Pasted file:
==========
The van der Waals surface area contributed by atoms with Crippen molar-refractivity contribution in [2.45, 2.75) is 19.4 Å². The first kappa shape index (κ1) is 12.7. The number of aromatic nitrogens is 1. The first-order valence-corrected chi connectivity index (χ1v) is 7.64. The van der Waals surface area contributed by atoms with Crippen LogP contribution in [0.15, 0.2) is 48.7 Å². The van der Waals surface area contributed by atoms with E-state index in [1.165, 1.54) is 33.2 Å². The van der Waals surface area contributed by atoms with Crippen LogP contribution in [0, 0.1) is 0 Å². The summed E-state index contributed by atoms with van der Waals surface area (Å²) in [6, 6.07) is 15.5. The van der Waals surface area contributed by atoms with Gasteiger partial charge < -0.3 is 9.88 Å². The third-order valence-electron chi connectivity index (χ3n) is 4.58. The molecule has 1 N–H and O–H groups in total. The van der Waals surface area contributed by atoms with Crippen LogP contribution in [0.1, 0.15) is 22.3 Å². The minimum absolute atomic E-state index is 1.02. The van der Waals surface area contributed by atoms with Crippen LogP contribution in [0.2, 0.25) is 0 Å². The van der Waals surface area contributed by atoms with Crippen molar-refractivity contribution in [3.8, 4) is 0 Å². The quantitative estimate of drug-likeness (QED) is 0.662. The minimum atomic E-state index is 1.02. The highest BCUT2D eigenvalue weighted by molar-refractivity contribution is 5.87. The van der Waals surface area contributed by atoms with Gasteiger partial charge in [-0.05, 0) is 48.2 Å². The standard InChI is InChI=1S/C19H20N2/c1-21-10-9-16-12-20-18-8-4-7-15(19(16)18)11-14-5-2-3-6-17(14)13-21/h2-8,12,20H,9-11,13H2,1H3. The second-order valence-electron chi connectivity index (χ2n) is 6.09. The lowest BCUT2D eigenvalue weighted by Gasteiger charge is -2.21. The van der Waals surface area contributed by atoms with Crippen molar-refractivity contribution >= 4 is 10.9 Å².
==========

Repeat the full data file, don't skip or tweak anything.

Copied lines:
The van der Waals surface area contributed by atoms with Crippen molar-refractivity contribution in [2.45, 2.75) is 19.4 Å². The first kappa shape index (κ1) is 12.7. The number of aromatic nitrogens is 1. The first-order valence-corrected chi connectivity index (χ1v) is 7.64. The van der Waals surface area contributed by atoms with Crippen LogP contribution in [0.15, 0.2) is 48.7 Å². The van der Waals surface area contributed by atoms with E-state index in [1.165, 1.54) is 33.2 Å². The van der Waals surface area contributed by atoms with Crippen LogP contribution in [0, 0.1) is 0 Å². The summed E-state index contributed by atoms with van der Waals surface area (Å²) in [6, 6.07) is 15.5. The van der Waals surface area contributed by atoms with Gasteiger partial charge < -0.3 is 9.88 Å². The third-order valence-electron chi connectivity index (χ3n) is 4.58. The molecule has 1 N–H and O–H groups in total. The van der Waals surface area contributed by atoms with Crippen LogP contribution in [0.1, 0.15) is 22.3 Å². The minimum absolute atomic E-state index is 1.02. The van der Waals surface area contributed by atoms with Crippen LogP contribution in [0.2, 0.25) is 0 Å². The van der Waals surface area contributed by atoms with Crippen molar-refractivity contribution in [3.8, 4) is 0 Å². The quantitative estimate of drug-likeness (QED) is 0.662. The minimum atomic E-state index is 1.02. The highest BCUT2D eigenvalue weighted by molar-refractivity contribution is 5.87. The van der Waals surface area contributed by atoms with Gasteiger partial charge in [-0.05, 0) is 48.2 Å². The standard InChI is InChI=1S/C19H20N2/c1-21-10-9-16-12-20-18-8-4-7-15(19(16)18)11-14-5-2-3-6-17(14)13-21/h2-8,12,20H,9-11,13H2,1H3. The second-order valence-electron chi connectivity index (χ2n) is 6.09. The lowest BCUT2D eigenvalue weighted by Gasteiger charge is -2.21. The van der Waals surface area contributed by atoms with Crippen molar-refractivity contribution >= 4 is 10.9 Å².